SAN JOSE, Calif. -- Martin Jones isn't really big on the whole self-reflection thing.
That reluctance is understandable when the San Jose Sharks goalie is still being asked, with frequency, about one of the most putrid three-game stretches of his six years in the NHL: Games 2 through 4 of their series against the Vegas Golden Knights in the opening round, during which he gave up 11 goals on 54 shots and was pulled twice in favor of backup Aaron Dell.
That reluctance is also understandable when Jones has done all he can to erase that memory as if he's holding a neuralyzer from "Men in Black" up to the hockey world. The 58-save classic in Game 6 to lead the Sharks to a double-overtime win. The 34 saves and stellar overtime play in their Game 7 victory. The three wins against the Colorado Avalanche in the second round, having given up two or fewer goals in four of five games to a team that averaged 4.25 goals in its four first-round wins.
"That's why he's No. 1 for us," San Jose forwardTomas Hertlsaid.
What, exactly, turned around the postseason for Martin Jones?
"I don't know. We're playing well. I'm not doing anything drastically different," he said.
When asked after his Game 1 win against the Avalanche: "Nothing in particular. I'm just trying to play my game. Not overthink it. We've got a great team in front of me, and we defend hard, and they make my night easier on some nights as well."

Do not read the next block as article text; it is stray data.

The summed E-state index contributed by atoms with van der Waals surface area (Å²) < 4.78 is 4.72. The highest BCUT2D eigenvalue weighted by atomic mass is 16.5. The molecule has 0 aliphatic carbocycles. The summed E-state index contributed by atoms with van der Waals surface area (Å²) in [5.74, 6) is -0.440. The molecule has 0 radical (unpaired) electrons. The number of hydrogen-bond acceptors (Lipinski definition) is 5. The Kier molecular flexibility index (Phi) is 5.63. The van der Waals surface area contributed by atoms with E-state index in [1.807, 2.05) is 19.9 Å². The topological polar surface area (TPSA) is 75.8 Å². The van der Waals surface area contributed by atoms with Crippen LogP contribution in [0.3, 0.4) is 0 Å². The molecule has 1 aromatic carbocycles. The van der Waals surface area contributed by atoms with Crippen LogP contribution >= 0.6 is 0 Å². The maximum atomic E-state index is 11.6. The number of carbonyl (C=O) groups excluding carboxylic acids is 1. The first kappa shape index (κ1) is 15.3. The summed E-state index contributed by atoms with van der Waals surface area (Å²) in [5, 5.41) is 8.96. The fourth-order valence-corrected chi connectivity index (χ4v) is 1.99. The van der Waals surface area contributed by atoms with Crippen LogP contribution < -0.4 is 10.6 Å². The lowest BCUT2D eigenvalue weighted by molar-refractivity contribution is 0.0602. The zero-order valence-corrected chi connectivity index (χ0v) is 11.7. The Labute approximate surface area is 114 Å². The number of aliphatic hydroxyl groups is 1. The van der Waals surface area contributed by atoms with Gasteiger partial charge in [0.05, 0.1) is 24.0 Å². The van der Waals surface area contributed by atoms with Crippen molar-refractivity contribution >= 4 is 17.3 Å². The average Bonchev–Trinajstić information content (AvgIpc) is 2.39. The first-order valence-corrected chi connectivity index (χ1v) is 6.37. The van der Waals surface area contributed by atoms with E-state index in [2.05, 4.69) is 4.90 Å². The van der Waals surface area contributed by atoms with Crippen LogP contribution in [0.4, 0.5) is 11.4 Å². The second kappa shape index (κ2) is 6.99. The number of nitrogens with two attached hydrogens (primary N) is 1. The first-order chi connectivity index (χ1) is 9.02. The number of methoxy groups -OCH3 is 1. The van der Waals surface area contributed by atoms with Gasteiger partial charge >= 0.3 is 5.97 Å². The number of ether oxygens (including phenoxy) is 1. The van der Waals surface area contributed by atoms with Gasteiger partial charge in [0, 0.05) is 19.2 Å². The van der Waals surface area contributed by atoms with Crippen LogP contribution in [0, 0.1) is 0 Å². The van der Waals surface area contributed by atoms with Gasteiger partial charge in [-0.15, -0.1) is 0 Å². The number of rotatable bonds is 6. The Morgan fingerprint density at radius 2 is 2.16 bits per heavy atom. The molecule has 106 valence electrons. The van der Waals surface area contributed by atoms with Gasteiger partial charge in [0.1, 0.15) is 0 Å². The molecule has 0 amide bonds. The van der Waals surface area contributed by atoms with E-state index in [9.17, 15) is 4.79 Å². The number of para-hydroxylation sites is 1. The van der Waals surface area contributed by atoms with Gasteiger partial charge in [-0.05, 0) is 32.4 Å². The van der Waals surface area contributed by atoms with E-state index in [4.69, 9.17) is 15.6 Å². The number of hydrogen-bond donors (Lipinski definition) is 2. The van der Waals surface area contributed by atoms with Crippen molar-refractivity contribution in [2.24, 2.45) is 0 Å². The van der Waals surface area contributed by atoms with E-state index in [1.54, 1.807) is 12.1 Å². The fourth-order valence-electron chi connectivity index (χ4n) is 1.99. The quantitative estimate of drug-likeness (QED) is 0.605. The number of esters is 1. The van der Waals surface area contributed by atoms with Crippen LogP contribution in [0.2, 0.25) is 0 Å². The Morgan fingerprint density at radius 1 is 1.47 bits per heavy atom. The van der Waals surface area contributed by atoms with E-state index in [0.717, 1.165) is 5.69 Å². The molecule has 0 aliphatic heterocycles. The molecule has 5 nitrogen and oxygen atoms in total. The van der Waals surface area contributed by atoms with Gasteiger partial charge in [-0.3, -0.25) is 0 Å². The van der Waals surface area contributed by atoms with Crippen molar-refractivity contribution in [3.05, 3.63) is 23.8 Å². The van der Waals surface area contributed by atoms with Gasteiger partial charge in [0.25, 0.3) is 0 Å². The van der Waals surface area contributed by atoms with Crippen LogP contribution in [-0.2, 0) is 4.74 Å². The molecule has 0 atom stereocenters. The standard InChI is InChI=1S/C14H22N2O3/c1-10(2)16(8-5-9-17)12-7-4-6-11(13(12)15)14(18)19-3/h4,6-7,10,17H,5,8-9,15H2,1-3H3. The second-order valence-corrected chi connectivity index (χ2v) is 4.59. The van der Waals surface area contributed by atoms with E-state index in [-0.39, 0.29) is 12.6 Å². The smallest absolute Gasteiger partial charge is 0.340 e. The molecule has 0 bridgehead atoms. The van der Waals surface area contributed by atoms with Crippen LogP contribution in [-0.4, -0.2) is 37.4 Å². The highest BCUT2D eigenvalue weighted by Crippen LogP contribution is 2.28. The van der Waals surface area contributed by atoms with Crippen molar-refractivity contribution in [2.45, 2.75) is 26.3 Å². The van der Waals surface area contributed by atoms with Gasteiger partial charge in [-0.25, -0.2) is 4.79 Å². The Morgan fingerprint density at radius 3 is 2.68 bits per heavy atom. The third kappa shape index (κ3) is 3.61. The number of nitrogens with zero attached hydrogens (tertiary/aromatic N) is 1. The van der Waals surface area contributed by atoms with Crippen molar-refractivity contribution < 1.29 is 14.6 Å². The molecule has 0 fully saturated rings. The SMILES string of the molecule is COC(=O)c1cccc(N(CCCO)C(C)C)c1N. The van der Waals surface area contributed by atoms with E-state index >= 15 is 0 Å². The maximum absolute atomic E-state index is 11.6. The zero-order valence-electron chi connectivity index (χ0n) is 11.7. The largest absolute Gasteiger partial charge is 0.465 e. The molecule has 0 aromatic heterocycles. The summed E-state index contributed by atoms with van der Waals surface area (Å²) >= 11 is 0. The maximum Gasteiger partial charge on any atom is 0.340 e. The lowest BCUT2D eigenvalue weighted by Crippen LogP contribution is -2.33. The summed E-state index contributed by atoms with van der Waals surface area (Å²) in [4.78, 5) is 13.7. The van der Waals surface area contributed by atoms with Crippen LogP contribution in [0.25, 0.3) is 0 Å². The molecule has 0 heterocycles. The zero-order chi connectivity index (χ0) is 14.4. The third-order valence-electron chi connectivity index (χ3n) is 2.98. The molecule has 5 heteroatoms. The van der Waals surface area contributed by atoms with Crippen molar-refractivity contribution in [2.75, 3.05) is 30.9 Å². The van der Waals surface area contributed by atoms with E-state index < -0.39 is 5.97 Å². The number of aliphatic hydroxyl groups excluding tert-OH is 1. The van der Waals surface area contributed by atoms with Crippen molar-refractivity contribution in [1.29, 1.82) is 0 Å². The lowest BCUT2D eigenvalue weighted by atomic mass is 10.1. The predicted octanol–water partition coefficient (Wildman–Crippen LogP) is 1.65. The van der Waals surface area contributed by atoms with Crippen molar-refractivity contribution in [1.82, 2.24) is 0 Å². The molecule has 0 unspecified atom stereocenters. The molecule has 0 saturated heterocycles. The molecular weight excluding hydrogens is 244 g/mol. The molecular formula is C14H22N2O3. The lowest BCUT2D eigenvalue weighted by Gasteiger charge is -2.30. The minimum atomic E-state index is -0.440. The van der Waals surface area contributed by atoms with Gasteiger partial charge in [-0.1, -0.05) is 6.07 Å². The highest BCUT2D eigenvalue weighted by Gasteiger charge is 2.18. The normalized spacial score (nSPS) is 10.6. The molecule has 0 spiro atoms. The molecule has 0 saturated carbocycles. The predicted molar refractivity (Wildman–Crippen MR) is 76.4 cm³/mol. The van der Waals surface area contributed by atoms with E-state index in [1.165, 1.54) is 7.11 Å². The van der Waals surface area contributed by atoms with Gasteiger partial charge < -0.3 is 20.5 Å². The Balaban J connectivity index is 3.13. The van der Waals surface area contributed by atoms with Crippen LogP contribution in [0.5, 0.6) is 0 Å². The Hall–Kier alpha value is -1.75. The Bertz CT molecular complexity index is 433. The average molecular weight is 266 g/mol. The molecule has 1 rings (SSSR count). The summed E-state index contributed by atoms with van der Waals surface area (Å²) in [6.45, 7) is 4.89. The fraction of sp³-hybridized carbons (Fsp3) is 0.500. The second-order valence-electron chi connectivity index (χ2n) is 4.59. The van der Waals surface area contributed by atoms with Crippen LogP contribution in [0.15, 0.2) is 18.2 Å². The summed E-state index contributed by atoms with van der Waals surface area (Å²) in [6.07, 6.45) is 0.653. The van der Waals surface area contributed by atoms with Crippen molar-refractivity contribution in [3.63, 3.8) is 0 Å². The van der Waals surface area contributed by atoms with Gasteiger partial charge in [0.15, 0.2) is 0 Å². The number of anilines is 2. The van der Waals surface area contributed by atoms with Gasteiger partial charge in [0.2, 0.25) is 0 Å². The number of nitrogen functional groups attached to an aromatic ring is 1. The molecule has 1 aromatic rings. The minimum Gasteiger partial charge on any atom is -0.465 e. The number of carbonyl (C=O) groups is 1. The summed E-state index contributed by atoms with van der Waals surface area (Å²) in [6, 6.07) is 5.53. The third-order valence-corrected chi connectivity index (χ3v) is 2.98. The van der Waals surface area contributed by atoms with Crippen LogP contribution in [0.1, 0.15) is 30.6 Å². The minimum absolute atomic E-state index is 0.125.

When asked after practice on April 29: "Nothing in particular. I just stuck with it. I just wanted to relax and play my game. It sounds silly, but to just stop thinking about what I'm doing. Think about what's in front of me and read the play as best I can."
Some of this is humility, and much of it is deference to his teammates, as Jones is one to constantly share the credit. But the goalie who has backstopped the Sharks to within a victory of the conference final appeared close to losing his job three weeks ago.
So, again: What turned around the postseason for Martin Jones?
This was, by any measure, the worst season of Jones' NHL career.
He had problems from the start. When the Sharks stumbled out of the gate, Jones had a save percentage of .880. "I think this is a league where your guy has to be as spectacular or better than the other guy. Or you're going to have a hard time winning. We've been on the wrong side of that a few nights," DeBoer said of Jones and Dell in October. "We're not scoring enough, but we're also not getting enough saves."
The trend would continue for the entire regular season -- the saves part, not the scoring part. The Sharks ended up with the lowest team save percentage in the NHL in the regular season (.889) while scoring the second-most goals (289, tied with Calgary).
In 62 regular-season games, Jones posted an .896 save percentage and a 2.94 goals-against average, both career lows. His goals saved above average was a horrible minus-23.35. Only 43.5 percent of his starts qualified as "quality starts."On low-danger shots, his save percentage was .956, the worst in the NHL for goalies with more than 2,000 minutes at even strength.
Jones entered the postseason with many anticipating he could be the weak link on a talented veteran team poised to challenge for the Stanley Cup. Those three losses to Vegas seemed to validate those fears.
DeBoer had to make a decision with his team down three games to one.
"You just have to work through it. He knows that he needs to be better," he said of Jones after Game 4. "Are you part of the solution, or are you part of the problem? You have to be on the right side of that. And the only way to get your game where you're helping instead of hurting us is to work through it."
The coach decided that Jones was part of the solution.